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Hey folks - would like your opinions and or corrections if my assumption is wrong:
Kioti DK45SE with rear auxiliary hydra and has a detent lever (has a "lock" position A and B)
Do I need to invest in front hydra or am I fine having hoses made to run from the back to the FEL to use for my front hydra?
If I just need to run hoses to the front is that something I can measure and order on line and install myself?
Do I want to install/attach as a "permanent" fixture or keep them temporary so only attach when needed?
For now my use will be for grapple. I know there are several implements to run on the FEL but right now can't see me getting anything else but want to have the option for other implements in the future.

What do you all think - since I have the detent lever, use the rear or invest in dedicated front?

Thanks,
Steve
 

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To operate a grapple you just need to activate it to close it and open it. This can be done with a hydraulic system set up on the front end loader or by extending the rear connections up to the front. Personally I would not want to reinstall the hoses whenever I wanted to use the grapple. I would measure the length of hoses I needed to run them in a route that keeps them out of your way and also out of the way of brush trapping the hoses. Then its simply a matter of plugging the hoses in when needed and disconnect when you need the connection at the rear for some other tool.
Once you have the length you can purchase hoses at a tractor supply or automotive store near you. You have a chance of finding the right length off the shelf but that seems unlikely to me. Will probably require two or three hoses connected together. Places like my local Napa will make hoses and can cut them to the length you need and put on the fittings you need.

Seems to me the hardest part will be making sure the hose ends fit what you have. Fittings come in a variety of styles as well as sizes. Be sure to remove the fitting from the grapple and take it with you so they can match it or you can match it at the supply store.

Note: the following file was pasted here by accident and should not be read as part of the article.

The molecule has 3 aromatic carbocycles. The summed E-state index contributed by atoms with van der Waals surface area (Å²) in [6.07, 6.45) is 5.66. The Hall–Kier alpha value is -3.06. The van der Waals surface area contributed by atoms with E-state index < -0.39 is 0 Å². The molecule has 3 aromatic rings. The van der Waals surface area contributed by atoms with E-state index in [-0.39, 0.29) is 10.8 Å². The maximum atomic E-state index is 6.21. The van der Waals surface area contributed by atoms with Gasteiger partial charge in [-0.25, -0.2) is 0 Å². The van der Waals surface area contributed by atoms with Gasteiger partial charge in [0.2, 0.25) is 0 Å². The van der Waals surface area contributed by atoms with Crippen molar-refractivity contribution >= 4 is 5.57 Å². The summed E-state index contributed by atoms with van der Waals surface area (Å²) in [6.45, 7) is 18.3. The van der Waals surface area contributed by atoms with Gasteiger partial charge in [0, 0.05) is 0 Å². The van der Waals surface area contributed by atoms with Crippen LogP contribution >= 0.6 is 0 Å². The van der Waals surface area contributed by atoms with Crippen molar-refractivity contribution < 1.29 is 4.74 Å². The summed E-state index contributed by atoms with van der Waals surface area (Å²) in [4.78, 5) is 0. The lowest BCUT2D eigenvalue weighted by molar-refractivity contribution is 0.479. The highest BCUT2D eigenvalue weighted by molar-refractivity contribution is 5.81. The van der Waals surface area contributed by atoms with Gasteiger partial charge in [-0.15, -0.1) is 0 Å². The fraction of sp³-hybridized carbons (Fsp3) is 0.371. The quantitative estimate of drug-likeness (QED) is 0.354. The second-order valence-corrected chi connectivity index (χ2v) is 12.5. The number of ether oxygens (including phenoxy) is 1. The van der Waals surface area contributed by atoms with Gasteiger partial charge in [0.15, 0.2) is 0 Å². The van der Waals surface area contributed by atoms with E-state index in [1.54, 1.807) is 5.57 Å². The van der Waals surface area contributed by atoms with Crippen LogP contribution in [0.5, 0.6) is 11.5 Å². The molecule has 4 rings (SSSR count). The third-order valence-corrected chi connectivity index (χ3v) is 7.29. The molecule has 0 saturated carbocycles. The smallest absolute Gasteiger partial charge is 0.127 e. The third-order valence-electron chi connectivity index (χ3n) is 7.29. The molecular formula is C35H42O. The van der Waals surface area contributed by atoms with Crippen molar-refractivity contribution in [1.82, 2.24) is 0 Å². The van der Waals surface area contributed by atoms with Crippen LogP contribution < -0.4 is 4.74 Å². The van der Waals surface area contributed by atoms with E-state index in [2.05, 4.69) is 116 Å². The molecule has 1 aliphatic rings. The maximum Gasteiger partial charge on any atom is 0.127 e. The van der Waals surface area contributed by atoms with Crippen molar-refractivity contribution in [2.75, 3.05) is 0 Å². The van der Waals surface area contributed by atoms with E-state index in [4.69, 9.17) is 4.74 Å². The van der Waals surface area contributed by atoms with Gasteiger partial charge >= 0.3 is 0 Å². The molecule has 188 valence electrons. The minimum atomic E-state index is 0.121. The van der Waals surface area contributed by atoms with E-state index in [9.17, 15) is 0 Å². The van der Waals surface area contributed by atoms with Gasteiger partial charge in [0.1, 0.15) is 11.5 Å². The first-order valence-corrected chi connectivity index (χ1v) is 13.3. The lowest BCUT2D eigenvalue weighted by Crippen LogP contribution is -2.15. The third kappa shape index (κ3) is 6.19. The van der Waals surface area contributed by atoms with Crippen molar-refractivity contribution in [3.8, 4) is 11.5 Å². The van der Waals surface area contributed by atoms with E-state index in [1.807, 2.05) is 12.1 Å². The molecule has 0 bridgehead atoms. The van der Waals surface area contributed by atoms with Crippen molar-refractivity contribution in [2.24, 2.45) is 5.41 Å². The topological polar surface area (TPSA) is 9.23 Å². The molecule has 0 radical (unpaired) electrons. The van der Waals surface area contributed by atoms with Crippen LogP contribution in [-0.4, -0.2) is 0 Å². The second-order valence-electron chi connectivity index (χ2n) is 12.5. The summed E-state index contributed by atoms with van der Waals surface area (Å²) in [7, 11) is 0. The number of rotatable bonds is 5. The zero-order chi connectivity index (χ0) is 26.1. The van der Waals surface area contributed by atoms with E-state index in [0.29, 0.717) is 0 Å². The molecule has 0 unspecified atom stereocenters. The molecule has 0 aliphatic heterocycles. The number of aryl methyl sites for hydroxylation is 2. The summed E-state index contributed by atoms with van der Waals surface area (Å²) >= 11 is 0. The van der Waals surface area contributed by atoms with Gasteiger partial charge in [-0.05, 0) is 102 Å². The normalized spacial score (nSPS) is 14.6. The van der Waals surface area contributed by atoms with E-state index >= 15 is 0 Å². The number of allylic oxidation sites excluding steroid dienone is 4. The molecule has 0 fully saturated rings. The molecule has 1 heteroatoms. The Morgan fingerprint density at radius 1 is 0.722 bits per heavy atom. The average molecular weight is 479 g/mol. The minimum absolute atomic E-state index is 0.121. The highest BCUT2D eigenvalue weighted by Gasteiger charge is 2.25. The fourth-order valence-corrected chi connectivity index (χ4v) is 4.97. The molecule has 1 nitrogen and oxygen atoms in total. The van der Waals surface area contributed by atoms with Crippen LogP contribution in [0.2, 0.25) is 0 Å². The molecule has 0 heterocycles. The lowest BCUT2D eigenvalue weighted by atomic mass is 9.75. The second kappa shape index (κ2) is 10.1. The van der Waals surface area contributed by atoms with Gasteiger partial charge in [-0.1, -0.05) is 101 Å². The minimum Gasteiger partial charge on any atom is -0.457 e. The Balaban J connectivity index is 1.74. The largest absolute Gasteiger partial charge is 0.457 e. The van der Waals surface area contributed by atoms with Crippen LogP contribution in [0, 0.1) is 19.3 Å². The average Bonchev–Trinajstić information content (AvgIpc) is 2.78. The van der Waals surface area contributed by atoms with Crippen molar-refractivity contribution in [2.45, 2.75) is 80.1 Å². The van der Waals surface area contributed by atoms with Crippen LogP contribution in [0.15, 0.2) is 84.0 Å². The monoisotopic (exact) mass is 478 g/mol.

You will need to know the fitting type for sure if you are going to attempt a online order.

Seems to me a pair of hoses cut to long would be way better than coming up short. The excess hose can be coiled up at the rear or somewhere out of the way. I would recommend the end of the hose at the front end of the loader not have a lot extra coiled up. To much of a chance of the slack getting hung up.

Personally if the finances allow it I really like the dedicated front end loader hose.
 

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Dad's YT359r has 2 rear remotes. 1 with a detent float position and the other is more traditional. I snagged a couple hoses from work that happened to be fine to use, but too damaged to stick on a new product. I got lucky. they were the size I would have picked had I been buying them myself (I might have gone cheap and went a size down though) and close to the length I'd have picked as well. The ends weren't what I'd have picked, but a couple oddball fittings is cheaper than "normal" fittings and new hoses. I plumbed them to the rear remote without detents (they'd have still functioned on the side with detents, but this is not where detents are normally used for), using the tractor style quick connects. For the grapple, I used the skid-steer quick style connects for the front. They are way oversized for the application, but are what came on the grapple. Had I done it again, the only thing I would change is I'd have picked out a smaller grapple, and a smaller grapple might have come with tractor fittings on the hoses.

The hoses stay on the FEL (zip tied them to the FEL tubes on the FEL, and to where-ever between the rear remotes and the FEL) and plumbed into the rear remotes. I could unhook them from the rear remotes, but I have no reason to.

for shopping for hydraulic hose lengths, I would start with an old garden hose and run it were you would run the hydraulic hose, remembering that a hydraulic hose won't bend as tight. Once you have what you think is right, move everything (including the 3-point, and any levers and foot peddles that might have linkages near were you ran the hoses) and see where if anything got damaged or pulled tight, once its all sitting right, cut it to length, then measure what you have. Way better to waste a cheap garden hose than to waste a hydraulic hose.

The quick connects, I ordered from amazon. the hydraulic fittings, I ordered to match the quick connects, and the hoses. only 1 of the hoses had a 90 on the one end, so I got a 90 for 1 of the fittings (the 90 degree fitting cost about 5x what the straight fitting did). the others were straight fittings. I got them from Zorro. I got the fitting numbers from Parker's "fitting finder" web app or phone app. The hoses like I said I grabbed from a garbage pile.

If you are buying hoses, you speck what ends you want. You can probably get them with Male NPT ends and screw them right into the quick connects. I don't like NPT for pressure connections, but it is common and tractors hydraulic systems aren't that high of pressures.
 
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